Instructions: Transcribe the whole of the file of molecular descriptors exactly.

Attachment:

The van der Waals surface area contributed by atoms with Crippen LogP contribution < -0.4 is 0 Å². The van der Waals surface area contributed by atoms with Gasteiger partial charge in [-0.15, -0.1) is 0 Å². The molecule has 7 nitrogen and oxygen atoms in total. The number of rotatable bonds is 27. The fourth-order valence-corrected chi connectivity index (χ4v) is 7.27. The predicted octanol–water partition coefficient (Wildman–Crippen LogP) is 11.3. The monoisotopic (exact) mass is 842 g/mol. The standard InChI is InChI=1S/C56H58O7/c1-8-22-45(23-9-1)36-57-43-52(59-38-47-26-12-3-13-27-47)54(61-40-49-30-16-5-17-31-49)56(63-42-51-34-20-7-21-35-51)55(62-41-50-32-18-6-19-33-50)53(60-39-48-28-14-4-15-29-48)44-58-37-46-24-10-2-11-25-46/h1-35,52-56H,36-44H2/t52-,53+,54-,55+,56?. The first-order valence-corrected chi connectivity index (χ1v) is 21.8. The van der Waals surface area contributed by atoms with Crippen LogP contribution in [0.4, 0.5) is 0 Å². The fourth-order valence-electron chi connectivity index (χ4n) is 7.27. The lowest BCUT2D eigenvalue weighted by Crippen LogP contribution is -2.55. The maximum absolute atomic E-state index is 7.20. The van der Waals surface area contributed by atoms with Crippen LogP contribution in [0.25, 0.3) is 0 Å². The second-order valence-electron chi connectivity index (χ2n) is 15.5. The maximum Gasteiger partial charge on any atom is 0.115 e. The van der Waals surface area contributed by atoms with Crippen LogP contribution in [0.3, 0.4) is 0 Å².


The van der Waals surface area contributed by atoms with Crippen LogP contribution < -0.4 is 0 Å². The van der Waals surface area contributed by atoms with Gasteiger partial charge in [-0.15, -0.1) is 0 Å². The molecule has 7 nitrogen and oxygen atoms in total. The number of rotatable bonds is 27. The fourth-order valence-corrected chi connectivity index (χ4v) is 7.27. The predicted octanol–water partition coefficient (Wildman–Crippen LogP) is 11.3. The monoisotopic (exact) mass is 842 g/mol. The standard InChI is InChI=1S/C56H58O7/c1-8-22-45(23-9-1)36-57-43-52(59-38-47-26-12-3-13-27-47)54(61-40-49-30-16-5-17-31-49)56(63-42-51-34-20-7-21-35-51)55(62-41-50-32-18-6-19-33-50)53(60-39-48-28-14-4-15-29-48)44-58-37-46-24-10-2-11-25-46/h1-35,52-56H,36-44H2/t52-,53+,54-,55+,56?. The first-order valence-corrected chi connectivity index (χ1v) is 21.8. The van der Waals surface area contributed by atoms with Crippen LogP contribution in [0.4, 0.5) is 0 Å². The fourth-order valence-electron chi connectivity index (χ4n) is 7.27. The lowest BCUT2D eigenvalue weighted by Crippen LogP contribution is -2.55. The maximum absolute atomic E-state index is 7.20. The van der Waals surface area contributed by atoms with Crippen LogP contribution in [0.25, 0.3) is 0 Å². The second-order valence-electron chi connectivity index (χ2n) is 15.5. The maximum Gasteiger partial charge on any atom is 0.115 e. The van der Waals surface area contributed by atoms with Crippen LogP contribution in [0.3, 0.4) is 0 Å².